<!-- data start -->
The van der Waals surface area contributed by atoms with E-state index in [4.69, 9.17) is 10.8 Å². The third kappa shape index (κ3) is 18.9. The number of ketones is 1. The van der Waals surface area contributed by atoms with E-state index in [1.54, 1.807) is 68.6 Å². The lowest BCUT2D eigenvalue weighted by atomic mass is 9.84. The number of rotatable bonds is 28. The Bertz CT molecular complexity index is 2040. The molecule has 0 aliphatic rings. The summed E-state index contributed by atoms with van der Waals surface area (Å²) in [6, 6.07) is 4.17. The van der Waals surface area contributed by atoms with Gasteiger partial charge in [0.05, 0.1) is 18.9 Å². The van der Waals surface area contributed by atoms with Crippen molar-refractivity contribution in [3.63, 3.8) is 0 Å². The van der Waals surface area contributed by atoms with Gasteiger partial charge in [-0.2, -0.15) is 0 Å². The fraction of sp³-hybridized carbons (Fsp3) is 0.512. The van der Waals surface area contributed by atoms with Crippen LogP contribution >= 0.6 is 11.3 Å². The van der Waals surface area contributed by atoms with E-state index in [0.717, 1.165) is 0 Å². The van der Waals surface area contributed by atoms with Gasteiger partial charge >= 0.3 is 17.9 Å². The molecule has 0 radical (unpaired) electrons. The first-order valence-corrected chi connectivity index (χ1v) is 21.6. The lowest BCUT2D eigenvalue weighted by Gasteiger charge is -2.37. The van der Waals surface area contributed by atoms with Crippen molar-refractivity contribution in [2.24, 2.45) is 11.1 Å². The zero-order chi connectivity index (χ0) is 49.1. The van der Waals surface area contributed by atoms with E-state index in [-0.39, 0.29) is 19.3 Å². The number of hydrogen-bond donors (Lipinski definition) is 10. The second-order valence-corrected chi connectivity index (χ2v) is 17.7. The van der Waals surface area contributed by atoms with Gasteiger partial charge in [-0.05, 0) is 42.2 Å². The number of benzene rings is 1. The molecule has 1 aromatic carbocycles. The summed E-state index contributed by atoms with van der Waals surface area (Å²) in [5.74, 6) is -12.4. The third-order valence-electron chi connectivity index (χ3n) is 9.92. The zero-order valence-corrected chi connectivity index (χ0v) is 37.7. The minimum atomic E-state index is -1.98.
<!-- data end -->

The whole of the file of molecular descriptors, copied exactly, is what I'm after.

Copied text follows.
The van der Waals surface area contributed by atoms with E-state index in [4.69, 9.17) is 10.8 Å². The third kappa shape index (κ3) is 18.9. The number of ketones is 1. The van der Waals surface area contributed by atoms with E-state index in [1.54, 1.807) is 68.6 Å². The lowest BCUT2D eigenvalue weighted by atomic mass is 9.84. The number of rotatable bonds is 28. The Bertz CT molecular complexity index is 2040. The molecule has 0 aliphatic rings. The summed E-state index contributed by atoms with van der Waals surface area (Å²) in [6, 6.07) is 4.17. The van der Waals surface area contributed by atoms with Gasteiger partial charge in [0.05, 0.1) is 18.9 Å². The van der Waals surface area contributed by atoms with Crippen molar-refractivity contribution in [3.63, 3.8) is 0 Å². The van der Waals surface area contributed by atoms with Gasteiger partial charge in [-0.2, -0.15) is 0 Å². The fraction of sp³-hybridized carbons (Fsp3) is 0.512. The van der Waals surface area contributed by atoms with Crippen LogP contribution >= 0.6 is 11.3 Å². The van der Waals surface area contributed by atoms with E-state index in [0.717, 1.165) is 0 Å². The van der Waals surface area contributed by atoms with Gasteiger partial charge >= 0.3 is 17.9 Å². The molecule has 0 radical (unpaired) electrons. The first-order valence-corrected chi connectivity index (χ1v) is 21.6. The lowest BCUT2D eigenvalue weighted by Gasteiger charge is -2.37. The van der Waals surface area contributed by atoms with Crippen molar-refractivity contribution in [2.24, 2.45) is 11.1 Å². The zero-order chi connectivity index (χ0) is 49.1. The van der Waals surface area contributed by atoms with E-state index in [-0.39, 0.29) is 19.3 Å². The number of hydrogen-bond donors (Lipinski definition) is 10. The second-order valence-corrected chi connectivity index (χ2v) is 17.7. The van der Waals surface area contributed by atoms with Gasteiger partial charge in [-0.05, 0) is 42.2 Å². The number of benzene rings is 1. The molecule has 1 aromatic carbocycles. The summed E-state index contributed by atoms with van der Waals surface area (Å²) in [5.74, 6) is -12.4. The third-order valence-electron chi connectivity index (χ3n) is 9.92. The zero-order valence-corrected chi connectivity index (χ0v) is 37.7. The minimum atomic E-state index is -1.98.